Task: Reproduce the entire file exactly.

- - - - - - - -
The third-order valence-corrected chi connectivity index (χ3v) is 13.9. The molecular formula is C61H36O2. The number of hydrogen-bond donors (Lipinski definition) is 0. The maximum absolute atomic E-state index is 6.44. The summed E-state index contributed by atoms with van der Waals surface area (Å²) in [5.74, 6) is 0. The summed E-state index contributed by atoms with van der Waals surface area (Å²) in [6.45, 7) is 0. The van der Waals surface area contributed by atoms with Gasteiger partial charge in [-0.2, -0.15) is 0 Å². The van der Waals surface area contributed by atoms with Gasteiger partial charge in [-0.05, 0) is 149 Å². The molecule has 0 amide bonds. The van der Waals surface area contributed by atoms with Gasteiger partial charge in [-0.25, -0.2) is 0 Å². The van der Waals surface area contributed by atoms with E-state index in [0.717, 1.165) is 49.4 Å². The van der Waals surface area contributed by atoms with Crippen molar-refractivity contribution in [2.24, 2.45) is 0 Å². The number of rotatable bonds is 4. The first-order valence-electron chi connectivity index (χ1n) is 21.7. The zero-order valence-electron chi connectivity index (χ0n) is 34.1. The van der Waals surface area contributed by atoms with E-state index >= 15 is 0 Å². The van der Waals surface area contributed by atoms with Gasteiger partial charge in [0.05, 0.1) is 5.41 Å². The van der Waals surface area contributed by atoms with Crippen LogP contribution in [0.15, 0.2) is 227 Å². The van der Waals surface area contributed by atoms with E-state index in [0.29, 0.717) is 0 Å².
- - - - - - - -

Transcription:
The third-order valence-corrected chi connectivity index (χ3v) is 13.9. The molecular formula is C61H36O2. The number of hydrogen-bond donors (Lipinski definition) is 0. The maximum absolute atomic E-state index is 6.44. The summed E-state index contributed by atoms with van der Waals surface area (Å²) in [5.74, 6) is 0. The summed E-state index contributed by atoms with van der Waals surface area (Å²) in [6.45, 7) is 0. The van der Waals surface area contributed by atoms with Gasteiger partial charge in [-0.2, -0.15) is 0 Å². The van der Waals surface area contributed by atoms with Gasteiger partial charge in [-0.05, 0) is 149 Å². The molecule has 0 amide bonds. The van der Waals surface area contributed by atoms with Gasteiger partial charge in [-0.25, -0.2) is 0 Å². The van der Waals surface area contributed by atoms with E-state index in [0.717, 1.165) is 49.4 Å². The van der Waals surface area contributed by atoms with Crippen molar-refractivity contribution in [2.24, 2.45) is 0 Å². The number of rotatable bonds is 4. The first-order valence-electron chi connectivity index (χ1n) is 21.7. The zero-order valence-electron chi connectivity index (χ0n) is 34.1. The van der Waals surface area contributed by atoms with E-state index >= 15 is 0 Å². The van der Waals surface area contributed by atoms with Gasteiger partial charge in [0.05, 0.1) is 5.41 Å². The van der Waals surface area contributed by atoms with Crippen LogP contribution in [0.15, 0.2) is 227 Å². The van der Waals surface area contributed by atoms with E-state index in [0.29, 0.717) is 0 Å².